To Quell Doubts, France Exhibits Nazi-Looted Art Some 1,000 Works Plundered during World War II Are Still Unclaimed by Rightful Owners

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Visitors streaming past the new exhibit on the ground floor of Paris's Orsay museum aren't lingering to ponder each work. While some of the 130 paintings and drawings on display here are worth a longer look, many are not up to the quality of work usually hung on these walls, and others are outright fakes. But all are in need of a rightful owner.

This is the first in a series of exhibitions this month of artwork looted by the Nazis during World War II, returned to France, and "provisionally" absorbed into French national collections. Tomorrow, 857 other works of art will go on display in the Louvre, the Georges Pompidou Center (the museum of modern art), and 120 regional French museums.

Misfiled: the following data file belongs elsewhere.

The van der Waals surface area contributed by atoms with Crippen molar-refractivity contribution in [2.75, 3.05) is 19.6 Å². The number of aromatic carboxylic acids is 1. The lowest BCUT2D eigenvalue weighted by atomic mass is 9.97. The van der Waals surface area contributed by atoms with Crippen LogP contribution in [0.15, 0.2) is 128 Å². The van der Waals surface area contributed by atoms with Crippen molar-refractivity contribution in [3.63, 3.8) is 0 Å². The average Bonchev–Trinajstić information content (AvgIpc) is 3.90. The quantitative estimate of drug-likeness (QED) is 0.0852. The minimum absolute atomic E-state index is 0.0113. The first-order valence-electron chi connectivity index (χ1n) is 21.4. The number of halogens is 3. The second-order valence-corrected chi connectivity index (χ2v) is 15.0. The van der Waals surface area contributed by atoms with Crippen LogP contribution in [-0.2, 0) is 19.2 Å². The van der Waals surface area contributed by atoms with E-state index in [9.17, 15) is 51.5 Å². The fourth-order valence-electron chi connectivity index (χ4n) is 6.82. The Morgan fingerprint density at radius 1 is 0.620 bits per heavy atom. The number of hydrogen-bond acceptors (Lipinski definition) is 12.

Critics say France hasn't tried hard enough in the last 50 years to find the legitimate owners, many of whom were Jewish collectors sent away to Nazi death camps or forced to quickly sell their property in a bid to avoid them. France's national museums want to show that the critics are wrong - and to avoid the international criticism Swiss banks face over delays in answering questions about benefits from Nazi plunder of Jewish victims. "My decision to display these works this year in major national museums is in the interest of transparency. I want to show that the reality is more complex than rumors that say French museums have hidden 'treasures' stolen from Jewish families by the Nazis," said Culture Minister Philippe Douste-Blazy as he launched this exhibition April 2. Of the 61,000 objects brought back from Germany in 1945, more than 45,000 were restored to their owners by 1949, says Mr. Douste-Blazy. Of 15,000 remaining works, "including empty frames and blank canvases," most were sold. Some 2,000 were kept in Paris or loaned out to regional French museums. "Masterpieces are rare, even if they're not completely absent, and important works are permanently displayed and clearly marked MNR {Musees Nationaux Recuperation, or National Recovery Museums}," he adds. Unlike some other countries, France never established a deadline for requesting restitution for stolen artworks, despite three legislative efforts to do so. In the former Soviet Union, for example, stolen Nazi art was viewed as a "trophy" of war. Museum officials insist that France never completely absorbed recovered Nazi art into its collection and has always been open to claims for restitution. This month's exhibitions aim to set aside doubts on this point. For example, the new labels on these lost works give as much information as is known about a painting's past ownership. douard Manet's "Carnations and Clematis in a Crystal Vase" was purchased by Nazi Foreign Minister Joachim von Ribbentrop in 1941 for 1 million French francs. Georges Seurat's "Ruins at Grandcamp" was owned by an anonymous German officer. Albert Hertel's "Still Life With a Turkey" was "perhaps bought from the antique dealer CFE Schmidt" and destined for Hitler's Linz museum. …


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